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WHAT WORKS IN EDUCATION The George Lucas Educational Foundation

How Should We Measure Student Learning? Five Keys to Comprehensive Assessment

Stanford professor Linda Darling-Hammond shares how using well-crafted formative and performance assessments, setting meaningful goals, and giving students ownership over the process can powerfully affect teaching and learning. Read a blog about implementing comprehensive assessment in the classroom.
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Transcript

Five Keys to Comprehensive Assessment (Transcript)

Linda: The United States is at a moment where it could really transform its assessment systems. Most of our testing is multiple choice tests, pick one answer out of five, which is something you will never do in applying knowledge in the real world. Our assessments need to evolve to reflect the skills and knowledge that we actually value and that we need schools to teach and our children to learn.

Human beings are naturally learners. We are learning every moment of every day. In school, we have particular things to learn and we know that students learn more effectively when we're clear about what the goals are.

Chinasa: I kind of like, I want like a goal in my head about what to do with information that I get. So if they're going to teach me how to do a one page equation, I want to know what can I do with that?

Erin: I look at the beginning of the year and I say, what are the big ideas that I want students to know in the whole year and what are the major skills I want them to be able to do? And then I backwards map those skills and ideas into little chunks. I try to have a really clear learning outcome every day that's measurable, so at the end of class, students can say, "This is how close I got to meeting the outcome for the day." We use the language, emerging, developing, proficient or advanced. If they know where they are on that rubric, then I don’t have to own that for every student and I think that's really powerful.

Linda: Assessment should occur early and often and throughout the process.

Lisa: I do a lot of formative assessments, so formative assessments meaning, it's not summative, it's not a test at the end of the week or the end of a unit. You're doing a lot of small check ins with the students to see where they're at and to see that they're growing a lot.

Teacher: How do you know that?

Student: Because I read it in the Saturn book.

Teacher: In the Saturn books, so you're making a?

Student: Connection.

Teacher: From text to?

Students: Tips.

Teacher: Very good.

Sheela: They are being steered very gently and very strategically, and the formative assessment gathering process is essential to that. You really have to know what kids know and don't know.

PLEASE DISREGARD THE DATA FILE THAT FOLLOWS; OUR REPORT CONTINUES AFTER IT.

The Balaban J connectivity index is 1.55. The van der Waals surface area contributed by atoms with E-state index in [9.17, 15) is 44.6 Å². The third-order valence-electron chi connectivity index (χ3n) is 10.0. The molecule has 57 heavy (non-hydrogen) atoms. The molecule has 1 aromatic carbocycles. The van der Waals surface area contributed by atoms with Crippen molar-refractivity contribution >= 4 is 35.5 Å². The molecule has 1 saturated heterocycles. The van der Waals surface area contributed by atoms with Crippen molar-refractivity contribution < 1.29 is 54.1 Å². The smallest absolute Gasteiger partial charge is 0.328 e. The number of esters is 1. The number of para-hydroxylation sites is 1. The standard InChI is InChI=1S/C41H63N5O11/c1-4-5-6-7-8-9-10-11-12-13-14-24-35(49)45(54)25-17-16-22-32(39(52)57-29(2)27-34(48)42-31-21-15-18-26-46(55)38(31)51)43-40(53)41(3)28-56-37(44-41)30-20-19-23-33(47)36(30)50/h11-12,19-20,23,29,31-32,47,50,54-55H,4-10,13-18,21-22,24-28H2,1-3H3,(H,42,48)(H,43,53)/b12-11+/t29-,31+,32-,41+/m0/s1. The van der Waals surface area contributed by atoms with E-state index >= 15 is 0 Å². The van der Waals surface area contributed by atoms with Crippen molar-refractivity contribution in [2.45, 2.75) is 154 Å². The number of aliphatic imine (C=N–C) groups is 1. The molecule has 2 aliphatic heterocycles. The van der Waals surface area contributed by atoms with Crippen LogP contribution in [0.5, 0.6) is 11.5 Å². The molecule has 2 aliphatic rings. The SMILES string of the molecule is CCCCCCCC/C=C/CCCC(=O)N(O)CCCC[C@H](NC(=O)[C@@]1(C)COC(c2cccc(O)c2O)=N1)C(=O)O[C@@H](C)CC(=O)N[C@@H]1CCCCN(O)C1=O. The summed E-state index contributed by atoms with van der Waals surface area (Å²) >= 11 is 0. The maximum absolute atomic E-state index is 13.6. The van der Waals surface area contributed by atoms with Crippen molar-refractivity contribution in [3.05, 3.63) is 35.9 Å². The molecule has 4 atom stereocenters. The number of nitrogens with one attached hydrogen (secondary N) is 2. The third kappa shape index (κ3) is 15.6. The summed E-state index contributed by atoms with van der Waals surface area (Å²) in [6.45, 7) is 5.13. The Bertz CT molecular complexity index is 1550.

Linda: In a lot of cases, we give students written feedback on the paper that they've written but then we move on to the next thing and we don't give them the opportunity to actually rewrite that paper. And the research evidence is extremely clear that one of the strongest positive influences on achievement occurs when students get formative feedback that they immediately can apply.

Chinasa: I think that's one of the things that the kids don't really like, is doing the reflecting, but I think it's actually one of the things that helps us a lot. I think doing it kind of like helps you see the bigger picture, because I don't think that if I didn't do reflecting, I wouldn't really think about what I'm struggling with. I would just kind of want to move on.

Linda: Summative assessment just simply means an assessment from which we can draw a judgment about whether somebody has, at that moment, learned. A false distinction has cropped up in the United States which seems to suggest that it's okay for external summative assessments to just be multiple choice tests. In other countries, summative assessments that occur periodically are essays and oral examinations and project based assessments, so that what you're able to see about what students can do reflects more of what you actually want them to be able to do in the world beyond school.

Jill: So tonight is exhibit night. Every nine weeks, we have this big celebration of learning and the halls will be filled with parents and children who are all here to celebrate what their children have accomplished in the past nine weeks. We also use exhibits to assess the learning of our students. I like to go up to students and have them explain an exhibit to me so that I understand, did they get the big idea? Did they just do a project or do they really understand what they did, why they did it and what it means in terms of the bigger picture? What we find is that because the learning is so rich and it's so meaningful, that our students do very well on standardized tests.